Jan. 6 panel subpoenas 6 more in fake GOP electors scheme

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FILE - In this Nov. 18, 2020, photo, Kelli Ward, chair of the Arizona Republican Party, holds a new conference in Phoenix. The House committee investigating the U.S. Capitol insurrection has subpoenaed six individuals over efforts to falsely declare Donald Trump the winner of the 2020 election in several swing states. (AP Photo/Ross D. Franklin, File)

WASHINGTON – The House committee investigating the U.S. Capitol insurrection subpoenaed six more people Tuesday, including former Trump campaign members and state lawmakers, as it further expands its review into efforts to falsely declare Donald Trump the winner of the 2020 election in several swing states.

The panel is seeking testimony and records from individuals who it says had knowledge of or participated in efforts to send false “alternate electors” from seven of the states President Joe Biden rightfully won.

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“The Select Committee is seeking information about efforts to send false slates of electors to Washington and change the outcome of the 2020 election," Mississippi Rep. Bennie Thompson, the committee’s Democratic chairman, said in a statement. “We’re seeking records and testimony from former campaign officials and other individuals in various states who we believe have relevant information about the planning and implementation of those plans.”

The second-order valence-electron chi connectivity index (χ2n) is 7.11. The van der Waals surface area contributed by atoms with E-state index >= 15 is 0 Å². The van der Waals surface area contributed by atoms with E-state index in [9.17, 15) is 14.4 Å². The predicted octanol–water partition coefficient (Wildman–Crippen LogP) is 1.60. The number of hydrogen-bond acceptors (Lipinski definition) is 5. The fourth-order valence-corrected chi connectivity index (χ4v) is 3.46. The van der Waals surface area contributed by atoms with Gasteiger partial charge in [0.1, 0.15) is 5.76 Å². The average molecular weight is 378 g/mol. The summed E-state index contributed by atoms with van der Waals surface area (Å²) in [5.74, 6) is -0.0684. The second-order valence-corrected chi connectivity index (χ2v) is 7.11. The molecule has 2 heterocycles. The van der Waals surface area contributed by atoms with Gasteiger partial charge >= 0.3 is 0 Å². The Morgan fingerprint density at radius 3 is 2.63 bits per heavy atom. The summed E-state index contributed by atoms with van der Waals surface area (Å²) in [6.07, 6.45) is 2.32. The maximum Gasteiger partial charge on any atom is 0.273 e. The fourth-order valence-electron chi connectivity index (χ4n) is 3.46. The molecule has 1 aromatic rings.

The individuals subpoenaed include Michael Roman and Gary Michael Brown, who served as directors for Trump's 2020 reelection campaign. The committee believes the two men reportedly promoted allegations of election fraud as well as encouraged state legislators to appoint false slates of electors.

The other four individuals are Pennsylvania State Sen. Douglas Mastriano, Laura Cox, the former chair of the Michigan Republican Party, Arizona State Rep. Mark Finchem and Arizona Republican Party chair Kelli Ward.

Messages requesting comment from Ward, Mastriano, Roman and Finchem were not immediately returned.

Two weeks ago, Ward and her husband filed a lawsuit against the House committee seeking to block a subpoena of their phone records. They were presidential electors who would have voted for Trump in the Electoral College had he won Arizona. Both signed a document falsely claiming they were Arizona’s true electors, despite Democrat Biden’s victory in the state. No decisions have been issued in the case.

Mastriano, a former Army officer currently seeking Pennsylvania’s Republican gubernatorial nomination, was among Trump’s most dedicated supporters during the 2020 campaign, helping organize and host a four-hour hearing post-election that was attended by Rudy Giuliani and that Trump addressed remotely.

Finchem was on Capitol grounds on Jan. 6, although he did not enter the building. He has been a vocal critic of the election results in Arizona, contending despite evidence to the contrary that Trump won in Arizona.

He is currently pushing a resolution in the state Legislature that seeks to overturn the state’s certification of the 2020 presidential election, listing a slew of debunked election fraud conspiracy theories. He is also seeking the Republican nomination to run for secretary of state, Arizona’s chief election officer.

The latest subpoenas come more than a month after the committee issued subpoenas to 14 people over the submission of false Electoral College certificates declaring Trump the winner of Arizona, Georgia, Michigan, New Mexico, Nevada, Pennsylvania and Wisconsin.


This story has been corrected to identify Douglas Mastriano as a state senator.


Associated Press writers Mark Scolforo in Harrisburg, Pennsylvania, and Bob Christie and Jacques Billeaud in Phoenix contributed to this report.

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